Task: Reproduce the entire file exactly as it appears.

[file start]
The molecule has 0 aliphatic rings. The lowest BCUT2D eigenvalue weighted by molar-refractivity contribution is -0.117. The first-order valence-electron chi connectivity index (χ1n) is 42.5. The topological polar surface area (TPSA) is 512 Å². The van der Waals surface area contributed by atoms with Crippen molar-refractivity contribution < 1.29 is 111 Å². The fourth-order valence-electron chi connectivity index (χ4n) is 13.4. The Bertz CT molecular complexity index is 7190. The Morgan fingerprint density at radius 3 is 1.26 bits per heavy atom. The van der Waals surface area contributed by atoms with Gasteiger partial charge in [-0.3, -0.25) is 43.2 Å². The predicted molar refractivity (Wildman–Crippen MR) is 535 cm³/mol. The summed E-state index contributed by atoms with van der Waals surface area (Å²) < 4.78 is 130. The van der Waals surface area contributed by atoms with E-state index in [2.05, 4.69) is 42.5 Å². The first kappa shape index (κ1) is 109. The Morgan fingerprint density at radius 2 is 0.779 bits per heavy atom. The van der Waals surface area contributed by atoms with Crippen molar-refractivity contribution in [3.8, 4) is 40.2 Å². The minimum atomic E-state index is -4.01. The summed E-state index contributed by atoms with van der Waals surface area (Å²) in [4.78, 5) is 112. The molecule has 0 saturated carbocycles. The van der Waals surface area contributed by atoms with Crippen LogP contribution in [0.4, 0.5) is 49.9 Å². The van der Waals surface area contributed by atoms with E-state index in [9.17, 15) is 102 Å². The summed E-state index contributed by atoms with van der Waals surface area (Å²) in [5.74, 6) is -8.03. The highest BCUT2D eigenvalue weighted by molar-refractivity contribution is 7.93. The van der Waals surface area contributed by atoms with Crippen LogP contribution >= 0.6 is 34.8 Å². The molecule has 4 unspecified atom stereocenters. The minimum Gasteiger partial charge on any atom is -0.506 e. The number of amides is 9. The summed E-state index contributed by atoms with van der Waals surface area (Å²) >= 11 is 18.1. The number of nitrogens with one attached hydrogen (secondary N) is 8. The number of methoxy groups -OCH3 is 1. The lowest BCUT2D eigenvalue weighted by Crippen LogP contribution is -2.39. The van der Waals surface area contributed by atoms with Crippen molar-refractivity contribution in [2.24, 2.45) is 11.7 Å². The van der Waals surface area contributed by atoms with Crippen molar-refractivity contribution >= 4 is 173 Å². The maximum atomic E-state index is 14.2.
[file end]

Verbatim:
The molecule has 0 aliphatic rings. The lowest BCUT2D eigenvalue weighted by molar-refractivity contribution is -0.117. The first-order valence-electron chi connectivity index (χ1n) is 42.5. The topological polar surface area (TPSA) is 512 Å². The van der Waals surface area contributed by atoms with Crippen molar-refractivity contribution < 1.29 is 111 Å². The fourth-order valence-electron chi connectivity index (χ4n) is 13.4. The Bertz CT molecular complexity index is 7190. The Morgan fingerprint density at radius 3 is 1.26 bits per heavy atom. The van der Waals surface area contributed by atoms with Gasteiger partial charge in [-0.3, -0.25) is 43.2 Å². The predicted molar refractivity (Wildman–Crippen MR) is 535 cm³/mol. The summed E-state index contributed by atoms with van der Waals surface area (Å²) < 4.78 is 130. The van der Waals surface area contributed by atoms with E-state index in [2.05, 4.69) is 42.5 Å². The first kappa shape index (κ1) is 109. The Morgan fingerprint density at radius 2 is 0.779 bits per heavy atom. The van der Waals surface area contributed by atoms with Crippen molar-refractivity contribution in [3.8, 4) is 40.2 Å². The minimum atomic E-state index is -4.01. The summed E-state index contributed by atoms with van der Waals surface area (Å²) in [4.78, 5) is 112. The molecule has 0 saturated carbocycles. The van der Waals surface area contributed by atoms with Crippen LogP contribution in [0.4, 0.5) is 49.9 Å². The van der Waals surface area contributed by atoms with E-state index in [9.17, 15) is 102 Å². The summed E-state index contributed by atoms with van der Waals surface area (Å²) in [5.74, 6) is -8.03. The highest BCUT2D eigenvalue weighted by molar-refractivity contribution is 7.93. The van der Waals surface area contributed by atoms with Crippen LogP contribution >= 0.6 is 34.8 Å². The molecule has 4 unspecified atom stereocenters. The minimum Gasteiger partial charge on any atom is -0.506 e. The number of amides is 9. The summed E-state index contributed by atoms with van der Waals surface area (Å²) >= 11 is 18.1. The number of nitrogens with one attached hydrogen (secondary N) is 8. The number of methoxy groups -OCH3 is 1. The lowest BCUT2D eigenvalue weighted by Crippen LogP contribution is -2.39. The van der Waals surface area contributed by atoms with Crippen molar-refractivity contribution in [2.24, 2.45) is 11.7 Å². The van der Waals surface area contributed by atoms with Crippen molar-refractivity contribution >= 4 is 173 Å². The maximum atomic E-state index is 14.2.